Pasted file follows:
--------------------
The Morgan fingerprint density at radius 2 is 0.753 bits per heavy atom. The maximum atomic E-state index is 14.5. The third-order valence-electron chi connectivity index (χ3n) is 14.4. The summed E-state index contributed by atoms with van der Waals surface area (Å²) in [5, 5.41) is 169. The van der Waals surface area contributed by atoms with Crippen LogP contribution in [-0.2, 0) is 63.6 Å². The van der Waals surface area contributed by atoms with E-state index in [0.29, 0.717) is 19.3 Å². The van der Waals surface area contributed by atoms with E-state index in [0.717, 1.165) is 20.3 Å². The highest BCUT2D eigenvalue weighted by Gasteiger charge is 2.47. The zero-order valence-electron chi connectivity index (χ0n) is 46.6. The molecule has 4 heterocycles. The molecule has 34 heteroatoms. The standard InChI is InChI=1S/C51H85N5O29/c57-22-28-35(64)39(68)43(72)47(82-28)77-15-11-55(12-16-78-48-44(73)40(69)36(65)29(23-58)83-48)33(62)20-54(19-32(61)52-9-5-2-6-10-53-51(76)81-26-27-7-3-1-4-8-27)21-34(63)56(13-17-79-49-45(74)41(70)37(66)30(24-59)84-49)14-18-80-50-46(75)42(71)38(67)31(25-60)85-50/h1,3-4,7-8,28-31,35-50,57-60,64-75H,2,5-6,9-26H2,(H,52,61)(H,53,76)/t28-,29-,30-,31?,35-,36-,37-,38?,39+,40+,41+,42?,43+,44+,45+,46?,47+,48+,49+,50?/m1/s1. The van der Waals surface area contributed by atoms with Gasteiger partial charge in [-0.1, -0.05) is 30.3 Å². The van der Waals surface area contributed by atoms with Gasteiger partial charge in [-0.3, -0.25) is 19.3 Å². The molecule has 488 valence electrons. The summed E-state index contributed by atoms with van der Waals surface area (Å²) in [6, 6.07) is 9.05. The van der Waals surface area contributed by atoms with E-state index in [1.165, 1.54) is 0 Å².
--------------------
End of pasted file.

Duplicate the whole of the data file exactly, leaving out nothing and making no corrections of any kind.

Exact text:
The Morgan fingerprint density at radius 2 is 0.753 bits per heavy atom. The maximum atomic E-state index is 14.5. The third-order valence-electron chi connectivity index (χ3n) is 14.4. The summed E-state index contributed by atoms with van der Waals surface area (Å²) in [5, 5.41) is 169. The van der Waals surface area contributed by atoms with Crippen LogP contribution in [-0.2, 0) is 63.6 Å². The van der Waals surface area contributed by atoms with E-state index in [0.29, 0.717) is 19.3 Å². The van der Waals surface area contributed by atoms with E-state index in [0.717, 1.165) is 20.3 Å². The highest BCUT2D eigenvalue weighted by Gasteiger charge is 2.47. The zero-order valence-electron chi connectivity index (χ0n) is 46.6. The molecule has 4 heterocycles. The molecule has 34 heteroatoms. The standard InChI is InChI=1S/C51H85N5O29/c57-22-28-35(64)39(68)43(72)47(82-28)77-15-11-55(12-16-78-48-44(73)40(69)36(65)29(23-58)83-48)33(62)20-54(19-32(61)52-9-5-2-6-10-53-51(76)81-26-27-7-3-1-4-8-27)21-34(63)56(13-17-79-49-45(74)41(70)37(66)30(24-59)84-49)14-18-80-50-46(75)42(71)38(67)31(25-60)85-50/h1,3-4,7-8,28-31,35-50,57-60,64-75H,2,5-6,9-26H2,(H,52,61)(H,53,76)/t28-,29-,30-,31?,35-,36-,37-,38?,39+,40+,41+,42?,43+,44+,45+,46?,47+,48+,49+,50?/m1/s1. The van der Waals surface area contributed by atoms with Gasteiger partial charge in [-0.1, -0.05) is 30.3 Å². The van der Waals surface area contributed by atoms with Gasteiger partial charge in [-0.3, -0.25) is 19.3 Å². The molecule has 488 valence electrons. The summed E-state index contributed by atoms with van der Waals surface area (Å²) in [6, 6.07) is 9.05. The van der Waals surface area contributed by atoms with E-state index in [1.165, 1.54) is 0 Å².